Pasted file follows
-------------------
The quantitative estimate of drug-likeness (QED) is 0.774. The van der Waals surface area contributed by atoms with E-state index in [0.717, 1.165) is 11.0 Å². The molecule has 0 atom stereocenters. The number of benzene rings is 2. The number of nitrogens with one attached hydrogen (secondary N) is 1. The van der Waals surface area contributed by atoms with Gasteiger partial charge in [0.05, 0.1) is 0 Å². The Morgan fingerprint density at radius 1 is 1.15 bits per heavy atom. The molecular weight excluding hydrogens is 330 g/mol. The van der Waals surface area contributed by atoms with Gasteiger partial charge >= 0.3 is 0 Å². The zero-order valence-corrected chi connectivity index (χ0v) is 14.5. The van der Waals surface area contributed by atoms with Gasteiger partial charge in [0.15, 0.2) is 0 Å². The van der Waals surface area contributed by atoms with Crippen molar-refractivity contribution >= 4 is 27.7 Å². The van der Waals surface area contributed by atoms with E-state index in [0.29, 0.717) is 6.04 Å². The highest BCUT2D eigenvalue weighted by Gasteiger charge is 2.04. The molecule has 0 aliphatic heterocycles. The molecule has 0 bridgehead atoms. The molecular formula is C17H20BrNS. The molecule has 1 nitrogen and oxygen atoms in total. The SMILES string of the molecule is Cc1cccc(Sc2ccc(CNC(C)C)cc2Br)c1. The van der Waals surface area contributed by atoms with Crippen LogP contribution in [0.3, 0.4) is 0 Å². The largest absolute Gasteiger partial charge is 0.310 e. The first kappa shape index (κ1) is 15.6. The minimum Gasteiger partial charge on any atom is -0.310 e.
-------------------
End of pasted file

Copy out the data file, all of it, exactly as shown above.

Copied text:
The quantitative estimate of drug-likeness (QED) is 0.774. The van der Waals surface area contributed by atoms with E-state index in [0.717, 1.165) is 11.0 Å². The molecule has 0 atom stereocenters. The number of benzene rings is 2. The number of nitrogens with one attached hydrogen (secondary N) is 1. The van der Waals surface area contributed by atoms with Gasteiger partial charge in [0.05, 0.1) is 0 Å². The Morgan fingerprint density at radius 1 is 1.15 bits per heavy atom. The molecular weight excluding hydrogens is 330 g/mol. The van der Waals surface area contributed by atoms with Gasteiger partial charge >= 0.3 is 0 Å². The zero-order valence-corrected chi connectivity index (χ0v) is 14.5. The van der Waals surface area contributed by atoms with Gasteiger partial charge in [0.15, 0.2) is 0 Å². The van der Waals surface area contributed by atoms with Crippen molar-refractivity contribution >= 4 is 27.7 Å². The van der Waals surface area contributed by atoms with E-state index in [0.29, 0.717) is 6.04 Å². The highest BCUT2D eigenvalue weighted by Gasteiger charge is 2.04. The molecule has 0 aliphatic heterocycles. The molecule has 0 bridgehead atoms. The molecular formula is C17H20BrNS. The molecule has 1 nitrogen and oxygen atoms in total. The SMILES string of the molecule is Cc1cccc(Sc2ccc(CNC(C)C)cc2Br)c1. The van der Waals surface area contributed by atoms with Crippen LogP contribution in [0.3, 0.4) is 0 Å². The largest absolute Gasteiger partial charge is 0.310 e. The first kappa shape index (κ1) is 15.6. The minimum Gasteiger partial charge on any atom is -0.310 e.